Whether or not one of them might bid for Solgold, or for just its Alpala project, is the short-term focus of attention. But the over-riding question is how and when and at what cost to its shareholders Alpala can be developed. All other snags are subsidiary to that.
First unsnagging of these will be of BHP’s freedom to add to its 13.6% shareholding after October 15th, but a second, related one, will have to wait for an extraordinary general meeting of SOLG shareholders which another, 7.6%, shareholder, Toronto listed Cornerstone Capital Resources (TSX:CGP), is threatening to call.
CGP wants to try to replace Solgold’s Board, whom they accuse of diminishing Alpala’s value (of which CGP has a 15% direct share and – along with its SOLG holding – has an effective 21.4%) through the streaming deal with Franco Nevada that Solgold recently completed.
This has given SOLG $100m with which to progress Alpala to a Definitive Feasibility Study, which is necessary to raise the full $2.7bn Alpala build cost (4 times more than SOLG’s current market value).
But its price, which CGP (and Newcrest) complain of, is the handing over to FNV for all time, of 1% of Alpala’s revenue. The true cost of that to Alpala’s shareholders, assuming profits at 50% of revenue, will actually be nearly 2.5% of its NPV.
Meanwhile, SOLG is working to head off criticism on a number of fronts, and has struck back by re-stating its all-share bid for the whole of Cornerstone (current market cap almost one quarter that of Solgold) which, if accepted before the October 14th deadline, would solve a lot of the Byzantine set of inter-related issues now ensnaring Solgold. Except that Cornerstone has roundly rejected the bid, and no one seems to believe it can succeed. That the deadline is the same as when BHP is free to add to its stake in SOLG is another factor for observers to ponder.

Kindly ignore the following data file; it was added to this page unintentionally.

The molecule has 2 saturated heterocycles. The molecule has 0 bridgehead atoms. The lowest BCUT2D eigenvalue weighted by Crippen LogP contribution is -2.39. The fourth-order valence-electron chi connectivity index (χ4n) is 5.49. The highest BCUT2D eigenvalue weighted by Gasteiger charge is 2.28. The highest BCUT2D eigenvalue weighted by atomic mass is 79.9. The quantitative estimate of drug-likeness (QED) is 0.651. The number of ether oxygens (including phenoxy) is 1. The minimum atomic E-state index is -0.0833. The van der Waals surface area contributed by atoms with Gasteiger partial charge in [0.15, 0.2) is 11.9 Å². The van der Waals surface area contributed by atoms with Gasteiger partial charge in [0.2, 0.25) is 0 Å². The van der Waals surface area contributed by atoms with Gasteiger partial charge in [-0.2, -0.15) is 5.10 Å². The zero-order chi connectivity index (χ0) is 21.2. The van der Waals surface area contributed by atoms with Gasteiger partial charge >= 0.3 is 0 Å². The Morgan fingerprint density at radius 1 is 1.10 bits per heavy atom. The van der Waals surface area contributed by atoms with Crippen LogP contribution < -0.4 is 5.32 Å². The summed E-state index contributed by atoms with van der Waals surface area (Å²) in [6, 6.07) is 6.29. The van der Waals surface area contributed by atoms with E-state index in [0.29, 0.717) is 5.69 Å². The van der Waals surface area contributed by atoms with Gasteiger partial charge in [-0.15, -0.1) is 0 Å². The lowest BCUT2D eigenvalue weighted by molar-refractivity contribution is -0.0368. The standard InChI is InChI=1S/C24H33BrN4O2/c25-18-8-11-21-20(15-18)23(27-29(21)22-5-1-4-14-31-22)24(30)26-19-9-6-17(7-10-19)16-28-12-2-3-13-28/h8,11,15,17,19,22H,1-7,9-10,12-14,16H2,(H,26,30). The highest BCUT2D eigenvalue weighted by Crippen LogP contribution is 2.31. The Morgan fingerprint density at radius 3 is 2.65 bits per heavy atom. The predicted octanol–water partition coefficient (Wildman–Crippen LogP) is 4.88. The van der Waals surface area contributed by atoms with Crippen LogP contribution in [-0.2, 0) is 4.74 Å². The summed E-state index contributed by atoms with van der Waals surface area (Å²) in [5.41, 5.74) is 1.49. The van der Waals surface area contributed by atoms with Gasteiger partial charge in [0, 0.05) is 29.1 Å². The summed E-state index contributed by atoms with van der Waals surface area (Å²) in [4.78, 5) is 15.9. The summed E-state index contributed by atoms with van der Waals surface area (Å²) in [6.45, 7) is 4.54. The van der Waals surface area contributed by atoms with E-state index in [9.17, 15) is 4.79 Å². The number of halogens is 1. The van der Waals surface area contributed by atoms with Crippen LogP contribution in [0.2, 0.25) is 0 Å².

Solgold’s second response is the promise to publish soon an update to the Preliminary Economic Analysis for Alpala which produced the $4.5bn NPV that everyone has been working to. Solgold is hinting that it will show a much better result, although that might stem from assuming higher gold and copper prices than before, and using a lower discount rate.
But unless that update shows more metal in the ground (unlikely to be significant) and a much cheaper build cost, a re-stated NPV won’t impress either BHP, Newcrest, or Cornerstone, who will be going by their own assumptions and estimates of the solid underlying reality of Alpala, namely its detailed production profile year by year and the true costs at every stage. This shows that practically all of Alpala’s ‘value’ (at current gold and copper prices) is actually generated in the first 15 years of its life, making it more valuable than would appear from the NPV alone.